Police commanders from British cities hit by rioting during the past 11 days will meet here with government officials Wednesday to assess efforts to control the disturbances and discuss the government's offer of military-style riot control equipment.
A number of senior police officers also went today to British-ruled Northern Ireland to confer with officers of the Royal Ulster Constabulary, who use or have previously tried the plastic bullets, armored vehicles, tear gas and water cannon being made available by the government to chief constables in England who want it. Groups of chief constables watched tests of water cannon and armored vehicles at Army depots in England.
But many chief constables have told the government, according to officials, that they do not want to use any of this equipment unless the disorders, which now appear to be subsiding, become much worse. Chief Constable Kenneth Oxford of Liverpool said tonight he wanted armored vehicles and better protective gear for his officers if there were more trouble, although he said he was reluctant to use water cannon.
Oxford ordered the use of tear gas for the first time in mainland Britain last week in Liverpool to help quell the worst of the rioting that spread at one point to more than 30 cities and towns. Nearly 1,000 police, more than half them in Liverpool, have been injured and more than 2,000 rioters arrested across the country since July 3.
The water cannon being offered police by the government is now used in several European countries to disperse rioters. The armored personnel carriers would be Army castoffs, like those used by the Army in Northern Ireland, but painted police blue. Plastic bullets fired by special riot guns are frequently used by British soldiers in Northern Ireland against firebomb-throwing attackers. They have caused serious injuries and some deaths when the bullets have struck victims directly, usually in the head, instead of the impact being blunted by being fired into the ground first. No one has yet died in the urban rioting here.
Police in Liverpool used gas last week for the first time in mainland Britain to quell the worst of the rioting that spread at one point to more than 30 cities and towns. Nearly 1,000 police officers have been injured and more than 2,000 rioters have been arrested.
But on recent nights, the number and intensity of disturbances, now largely confined to a half dozen industrial cities in northern England, have significantly declined. Police blame most of the remaining trouble on relatively small gangs of; youths, both black and white, smashing store windows and battling police after the pubs close.
The most serious trouble overnight, which included molotov cocktail attacks on police in Leicester and Derby, was contained by reinforced numbers of police still on emergency duty.
Noting that the violence has been decreasing "both quantitatively and qualitatively" as police better control it, Prime Minister Margaret Thatcher is moving cautiously in response to the most important, difficult challenge she has faced as prime minister, according to government sources.
She has primarily provided the police strong public backing and approved steps giving them more resources to cope with further outbreaks of violence. But she has not yet approved potentially controversial riot control legislation sought by the vocal right wing of her own Conservative Party or expensive measures to ease unemployment and aid inner cities championed by left-wing Conservatives and the opposition labor Party.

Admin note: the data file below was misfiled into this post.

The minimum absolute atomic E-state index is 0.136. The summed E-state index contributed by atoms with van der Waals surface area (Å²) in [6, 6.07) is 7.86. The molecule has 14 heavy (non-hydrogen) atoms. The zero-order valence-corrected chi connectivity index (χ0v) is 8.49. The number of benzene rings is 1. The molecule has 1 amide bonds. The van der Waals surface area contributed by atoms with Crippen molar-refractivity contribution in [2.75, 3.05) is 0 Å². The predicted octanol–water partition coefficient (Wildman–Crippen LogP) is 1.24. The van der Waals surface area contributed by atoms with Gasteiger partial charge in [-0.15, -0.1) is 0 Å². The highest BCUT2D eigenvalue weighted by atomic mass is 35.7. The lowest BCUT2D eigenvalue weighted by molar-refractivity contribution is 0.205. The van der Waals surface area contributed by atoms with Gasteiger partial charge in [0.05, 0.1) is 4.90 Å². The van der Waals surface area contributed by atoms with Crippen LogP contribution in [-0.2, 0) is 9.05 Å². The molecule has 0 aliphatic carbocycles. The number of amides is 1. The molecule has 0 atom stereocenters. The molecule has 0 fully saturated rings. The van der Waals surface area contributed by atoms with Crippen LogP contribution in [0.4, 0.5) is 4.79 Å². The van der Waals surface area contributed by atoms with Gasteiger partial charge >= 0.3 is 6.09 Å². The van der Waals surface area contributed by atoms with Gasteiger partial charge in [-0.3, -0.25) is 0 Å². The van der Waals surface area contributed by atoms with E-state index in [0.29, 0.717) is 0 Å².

"She is trying to walk on tightrope on this," said one Thatcher aide.
"This is no time for detailed analysis," Thatcher said in Parliament today in response to questions about possible underlying causes of the urban violence. "We are not going to be able to deal in practice with the economic and social aspects of it until law is restored and seen to be restored. The two things go hand in hand."
Thatcher's stance came under political attack tonight from leaders of the centrist Social Democratic and Liberal parties. They are hoping to embarrass Thatcher by wining a large share of the Conservative vote for their candidate, Social Democrat Roy Jenkins, in a closely watched parliamentary by-election on Thursday in Warrington, a northern industrial city and Labor Party stronghold located between Liverpool and Manchester, where much of the worst rioting occurred last week.
Social Democratic leader Shirley Williams, a former Labor Party Cabinet minister, accused Thatcher of ignoring the causes of the "summer fever" of rioting while only treating its symptoms with riot control equipment for the police. Williams said, "Supporting the police is not enough. There has to be a response dealing with the genuine and bitter grievances of young people."
The "unemployment medicine" of Thatcher's monetarist economic policies was singled out by Liberal Party Leader David Steel. "I do not say that unemployment is the sole cause of the riots," he said. "But as Mrs. Thatcher's nanny could have told her, idle hands find mischief."
Currency traders, analyzing a sharp drop in the value of the pound in recent days to $1.86, have said there appears to be international money market concern about the disorders and the effect they may have on the British economy and Thatcher's policies.
Financial realities leave Thatcher little room to maneuver, however, according to her aides. Her Treasury ministers already are fighting a growing budget deficit because cuts in some government spending are being more than offset by increases in unemployment compensation and aid to government-owned industries during the severe recession. Now the government must pay compensation to businesses that suffered still uncounted millions in riot damage.
Officials hinted that a new minister of inner cities, who would be asked to better coordinate government aid to British cities, might be announced during an all-day parliamentary debate Thursday on the riots.